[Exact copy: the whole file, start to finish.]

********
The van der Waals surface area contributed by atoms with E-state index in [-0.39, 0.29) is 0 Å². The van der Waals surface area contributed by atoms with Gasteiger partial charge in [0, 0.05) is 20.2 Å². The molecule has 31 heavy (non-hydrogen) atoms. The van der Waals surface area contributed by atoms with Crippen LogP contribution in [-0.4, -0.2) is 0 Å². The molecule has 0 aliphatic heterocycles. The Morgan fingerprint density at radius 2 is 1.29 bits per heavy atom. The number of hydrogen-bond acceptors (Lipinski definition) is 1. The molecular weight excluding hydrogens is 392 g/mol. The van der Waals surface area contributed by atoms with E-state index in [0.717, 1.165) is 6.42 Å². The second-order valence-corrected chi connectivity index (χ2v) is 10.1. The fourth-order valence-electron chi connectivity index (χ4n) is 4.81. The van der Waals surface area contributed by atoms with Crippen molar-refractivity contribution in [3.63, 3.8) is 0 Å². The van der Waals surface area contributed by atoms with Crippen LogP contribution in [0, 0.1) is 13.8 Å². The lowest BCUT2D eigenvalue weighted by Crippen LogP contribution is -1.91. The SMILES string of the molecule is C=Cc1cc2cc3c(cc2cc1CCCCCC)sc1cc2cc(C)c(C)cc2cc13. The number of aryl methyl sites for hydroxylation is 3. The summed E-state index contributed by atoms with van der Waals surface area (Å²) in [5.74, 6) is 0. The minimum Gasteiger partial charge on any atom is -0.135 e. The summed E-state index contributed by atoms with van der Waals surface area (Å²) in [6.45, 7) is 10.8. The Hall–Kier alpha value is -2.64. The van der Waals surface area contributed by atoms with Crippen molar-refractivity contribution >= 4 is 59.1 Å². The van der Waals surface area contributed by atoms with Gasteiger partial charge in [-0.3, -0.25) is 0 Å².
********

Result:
The van der Waals surface area contributed by atoms with E-state index in [-0.39, 0.29) is 0 Å². The van der Waals surface area contributed by atoms with Gasteiger partial charge in [0, 0.05) is 20.2 Å². The molecule has 31 heavy (non-hydrogen) atoms. The van der Waals surface area contributed by atoms with Crippen LogP contribution in [-0.4, -0.2) is 0 Å². The molecule has 0 aliphatic heterocycles. The Morgan fingerprint density at radius 2 is 1.29 bits per heavy atom. The number of hydrogen-bond acceptors (Lipinski definition) is 1. The molecular weight excluding hydrogens is 392 g/mol. The van der Waals surface area contributed by atoms with E-state index in [0.717, 1.165) is 6.42 Å². The second-order valence-corrected chi connectivity index (χ2v) is 10.1. The fourth-order valence-electron chi connectivity index (χ4n) is 4.81. The van der Waals surface area contributed by atoms with Crippen molar-refractivity contribution in [3.63, 3.8) is 0 Å². The van der Waals surface area contributed by atoms with Crippen LogP contribution in [0, 0.1) is 13.8 Å². The lowest BCUT2D eigenvalue weighted by Crippen LogP contribution is -1.91. The SMILES string of the molecule is C=Cc1cc2cc3c(cc2cc1CCCCCC)sc1cc2cc(C)c(C)cc2cc13. The number of aryl methyl sites for hydroxylation is 3. The summed E-state index contributed by atoms with van der Waals surface area (Å²) in [5.74, 6) is 0. The minimum Gasteiger partial charge on any atom is -0.135 e. The summed E-state index contributed by atoms with van der Waals surface area (Å²) in [6.45, 7) is 10.8. The Hall–Kier alpha value is -2.64. The van der Waals surface area contributed by atoms with Crippen molar-refractivity contribution >= 4 is 59.1 Å². The van der Waals surface area contributed by atoms with Gasteiger partial charge in [-0.3, -0.25) is 0 Å².